Every weekend backyards from here to Timbuktu play host to gatherings of friends, family and food. A bbq pit, an ice chest and good conversation will likely be the center of the celebration, and we’re betting dollars to donuts that ribs are going to be on more than a few menus. And for good reason, they can be eaten with your hands, they’re delicious and there’s just something about gnawing on a bone that makes a man feel more like – well, a man.
The experts seem to be split down the middle when it comes to ribs and temperature. Not only does the perfect internal temperature come into question, but the very idea of using a thermometer (at all) may put your grilling techniques under review.
Ribs are a tricky cut to temp due, in large part, to the shear number of bones. Even if you’re lucky enough to get a slab with enough meat, the chances of landing your probe near a bone is a real threat. A reading next to a bone can be different from a reading in the center and because meat thickness varies, some say a thermometer isn’t much help at all.
That being said, they still suggest a wide array of “perfect” internal temperatures; from 165° to 190°F and every degree in between. Some say the meat needs to fall off the bone, others suggest it remains firm. No doubt it’s a matter of personal preference, but one wonders how you’re supposed to measure the internal temperature without a thermometer. If 190°F is the perfect temp then how do you go about knowing when your ribs are there?
That’s easy! The experts have several tried and true tests for determining the doneness of their ribs. There’s the time test, the bend test, the tong test, the twist test, the popup test, the peek-a-boo test, the toothpick test and our personal favorite, the taste test.
The problem is that each one requires an experienced eye and a steady hand. If this is your first attempt at ribs, you might be at a disadvantage. Unless you know how much resistance is too much, the toothpick test won’t work for you. If you don’t know what kind of a crack to look for then the bend test is no good. You could taste them. Problem is, when they’re not ready you’ve got pull off another bone. Then you have to pull off another bone. Then another. Until there’s nothing left for your guests.
When it comes to the testing whether or not a rib is great, perhaps no one does it better than a KCBS Certified Competition BBQ judge. They use what’s called the bite test. What’s great about this bench mark for a great rib is that anyone can do it. There’s no bend, break or toothpick involved. You simply take a bite out of the rib. If you can see where you took a bite – they’re perfect. If the meat falls off the bone – you’ve over cooked them. We’ve found that a rib will pass the bite test between 180°-185°F.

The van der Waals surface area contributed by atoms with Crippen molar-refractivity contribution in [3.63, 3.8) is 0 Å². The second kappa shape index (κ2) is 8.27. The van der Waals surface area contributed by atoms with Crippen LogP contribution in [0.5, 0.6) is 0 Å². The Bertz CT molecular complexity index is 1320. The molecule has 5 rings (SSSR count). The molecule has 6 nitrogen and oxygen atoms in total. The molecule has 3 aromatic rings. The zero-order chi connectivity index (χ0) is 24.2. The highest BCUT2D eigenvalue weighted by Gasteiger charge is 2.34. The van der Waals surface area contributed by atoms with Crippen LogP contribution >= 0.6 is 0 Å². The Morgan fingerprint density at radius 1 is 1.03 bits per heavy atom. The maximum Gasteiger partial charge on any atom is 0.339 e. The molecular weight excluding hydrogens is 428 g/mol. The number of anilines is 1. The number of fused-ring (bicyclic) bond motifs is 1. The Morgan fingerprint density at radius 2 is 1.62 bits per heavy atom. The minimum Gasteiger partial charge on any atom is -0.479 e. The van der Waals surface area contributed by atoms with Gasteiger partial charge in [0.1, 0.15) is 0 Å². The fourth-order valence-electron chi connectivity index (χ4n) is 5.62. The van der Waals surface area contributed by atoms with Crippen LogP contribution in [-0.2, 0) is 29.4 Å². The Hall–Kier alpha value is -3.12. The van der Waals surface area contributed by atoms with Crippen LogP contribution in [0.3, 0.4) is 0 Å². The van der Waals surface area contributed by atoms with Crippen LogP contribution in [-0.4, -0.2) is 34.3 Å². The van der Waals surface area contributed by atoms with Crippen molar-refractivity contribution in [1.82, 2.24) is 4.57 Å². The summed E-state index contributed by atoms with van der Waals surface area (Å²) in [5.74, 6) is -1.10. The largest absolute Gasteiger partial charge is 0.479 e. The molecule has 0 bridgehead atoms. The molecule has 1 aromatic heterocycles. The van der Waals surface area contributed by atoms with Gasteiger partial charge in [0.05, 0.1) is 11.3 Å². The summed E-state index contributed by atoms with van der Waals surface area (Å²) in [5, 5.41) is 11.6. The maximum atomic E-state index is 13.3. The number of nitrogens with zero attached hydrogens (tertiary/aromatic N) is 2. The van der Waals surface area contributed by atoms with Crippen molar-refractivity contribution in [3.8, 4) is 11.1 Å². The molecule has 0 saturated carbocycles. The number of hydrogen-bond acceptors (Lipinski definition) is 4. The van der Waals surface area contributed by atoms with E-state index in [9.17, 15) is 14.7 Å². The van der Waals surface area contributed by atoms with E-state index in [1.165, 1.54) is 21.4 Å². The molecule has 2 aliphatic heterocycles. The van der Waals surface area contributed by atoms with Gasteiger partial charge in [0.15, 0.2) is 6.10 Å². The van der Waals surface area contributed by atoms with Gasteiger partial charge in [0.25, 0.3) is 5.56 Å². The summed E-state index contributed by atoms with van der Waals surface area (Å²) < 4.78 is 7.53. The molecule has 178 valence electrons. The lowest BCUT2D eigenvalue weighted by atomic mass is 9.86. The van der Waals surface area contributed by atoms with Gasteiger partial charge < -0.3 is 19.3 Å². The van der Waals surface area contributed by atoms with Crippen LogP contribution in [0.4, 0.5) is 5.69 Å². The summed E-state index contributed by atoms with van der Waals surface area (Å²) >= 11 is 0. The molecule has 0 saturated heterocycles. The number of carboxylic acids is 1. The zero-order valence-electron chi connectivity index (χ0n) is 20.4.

Pitmaster, Craig “Meathead” Goldwyn, of AmazingRibs.com, uses a quality digital thermometer when he cooks ribs. His thermometer of choice is a dual channel meter/probe combination that allows him to monitor the internal temp of his cooker with one channel and the temp of the meat with the other. For ribs however, the meat is often too thin to insert a probe so instead he keeps the probe as close to the meat as possible without sticking it in the slab. Then he watches the clock. When the time is right and the temp is close enough, he uses the bend test to determine if they’re ready.
We recommend that you spot check your rack with a Super-Fast® Thermapen®. The reduced probe will allow you to navigate the bones and a Super-Fast reading will help you temp the entire length of the ribs without missing a beat. Ultra-accurate temps will ensure that you’ve reached your perfect temperature.
What’s clear is that there are a number of different ways to tell if your ribs are ready. The bottom line, it’s all a matter of personal preference and experience. Check out how Darren Bartley of Oklahoma Joe’s uses his Thermapen for ribs.
The ‘bite test’ is simply how the KCBS judges ribs.
There are thousands of people who like their ribs to fall off the bone.
I was a bite test nazi until I ‘overcooked’ some ribs for my wife’s birthday.
They were the best ribs I had ever made, and now ALL of my ribs are “overcooked”